Saturday, December 26, 2009

Heroine of the Weekend

I hope you've all had a wonderful holiday! Around here the weather was quite frightful--snow, ice, blowing blizzard conditions. I was stuck at my parents' house for a few days! But I had a wonderful time drinking Prosecco and watching the Say Yes to the Dress marathon on TLC, because nothing says Christmas like bitter family fights over over-priced white strapless dresses.

December 25 is also the birthday of this weekend's Heroine, Dorothy Wordsworth! She was born in Cockermouth, Cumberland in 1771. Her mother died early, and her father died in 1783, causing Dorothy and her 4 siblings (including her favorite brother poet William) to be farmed out to various relatives. Dorothy went alone to live with her aunt, Elizabeth Threlkeld, in West Yorkshire. She was able to reunite with William in Dorset in 1795, and in 1797/98 at Somerset, where they determined to live together as a family again, even if at first they had to live in poverty.

Dorothy was also a poet and a diarist, though she showed little interest in becoming famous like her brother. She wrote "I should detest the idea of setting myself up as an author, and give Wm. the Pleasure of it." She did almost publish an account of travels with her brother in Scotland in 1803, but it was not published until long after her death in 1874, as Recollections of a Tour Made in Scotland.

She never married, and after her brother married in 1802, to Mary Hutchinson, Dorothy continued to live with them and help look after their children. She also continued to write and explore the nature she loved. She died in 1855 at the age of 83, after having been an invalid for many years. Her Grasmere Journal was spublished in 1897, a journal describing her daily life in the Lake District, the walks she and her brother would take in the country, and portraits of the literary figures they befriended such as Coleridge, Southey, Scott, and Charles Lamb. This Journal led to a re-examination of her role in the world of the Romantic poets and how vital she was to her brother's success (for instance, he often relied on her detailed accounts of the natural world when writing his poems, and borrowed freely from her journals).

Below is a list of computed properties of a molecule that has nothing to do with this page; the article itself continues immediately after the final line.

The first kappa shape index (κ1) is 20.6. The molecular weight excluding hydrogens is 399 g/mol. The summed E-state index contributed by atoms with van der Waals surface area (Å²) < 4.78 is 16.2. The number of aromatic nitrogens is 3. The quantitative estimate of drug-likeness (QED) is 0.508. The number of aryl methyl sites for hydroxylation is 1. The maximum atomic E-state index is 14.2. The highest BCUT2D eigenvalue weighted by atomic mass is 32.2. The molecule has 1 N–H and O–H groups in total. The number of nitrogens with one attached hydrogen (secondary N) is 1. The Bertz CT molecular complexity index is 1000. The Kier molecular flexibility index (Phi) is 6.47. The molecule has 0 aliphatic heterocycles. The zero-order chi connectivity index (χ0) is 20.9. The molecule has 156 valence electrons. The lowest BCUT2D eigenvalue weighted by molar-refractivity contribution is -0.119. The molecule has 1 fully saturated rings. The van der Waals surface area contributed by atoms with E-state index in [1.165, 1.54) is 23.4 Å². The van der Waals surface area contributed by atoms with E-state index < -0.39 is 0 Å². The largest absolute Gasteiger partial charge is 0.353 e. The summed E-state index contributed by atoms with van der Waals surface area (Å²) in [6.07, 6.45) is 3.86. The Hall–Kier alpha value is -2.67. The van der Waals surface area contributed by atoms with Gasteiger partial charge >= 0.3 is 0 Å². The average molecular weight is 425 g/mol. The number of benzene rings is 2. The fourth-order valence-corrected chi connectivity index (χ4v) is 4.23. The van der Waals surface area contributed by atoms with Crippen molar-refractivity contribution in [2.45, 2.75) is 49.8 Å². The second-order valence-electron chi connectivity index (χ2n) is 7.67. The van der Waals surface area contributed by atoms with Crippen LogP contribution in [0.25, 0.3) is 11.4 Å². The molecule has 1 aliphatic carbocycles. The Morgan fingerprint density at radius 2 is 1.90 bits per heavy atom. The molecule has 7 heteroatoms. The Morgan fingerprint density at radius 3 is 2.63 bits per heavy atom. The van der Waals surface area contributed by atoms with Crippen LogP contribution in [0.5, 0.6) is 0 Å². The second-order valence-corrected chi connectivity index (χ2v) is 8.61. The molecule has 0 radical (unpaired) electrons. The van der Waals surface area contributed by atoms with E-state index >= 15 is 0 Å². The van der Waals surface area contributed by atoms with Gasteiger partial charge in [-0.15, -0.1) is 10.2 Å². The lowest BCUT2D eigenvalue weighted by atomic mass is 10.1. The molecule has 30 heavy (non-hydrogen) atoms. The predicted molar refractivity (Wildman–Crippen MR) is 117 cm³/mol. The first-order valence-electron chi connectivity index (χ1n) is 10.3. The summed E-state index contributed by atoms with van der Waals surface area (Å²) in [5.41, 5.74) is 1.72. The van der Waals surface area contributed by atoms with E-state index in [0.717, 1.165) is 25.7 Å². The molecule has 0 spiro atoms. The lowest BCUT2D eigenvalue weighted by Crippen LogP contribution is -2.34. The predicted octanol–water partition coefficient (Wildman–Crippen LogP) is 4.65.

Some great sources include:
Kathleen Jones, A Passionate Sisterhood: Wives, Sisters, and Daughters of the Lakeland Poets (I love this book!)
Frances Wilson, The Ballad of Dorothy Wordsworth: A Life
John Worthen, The Gang

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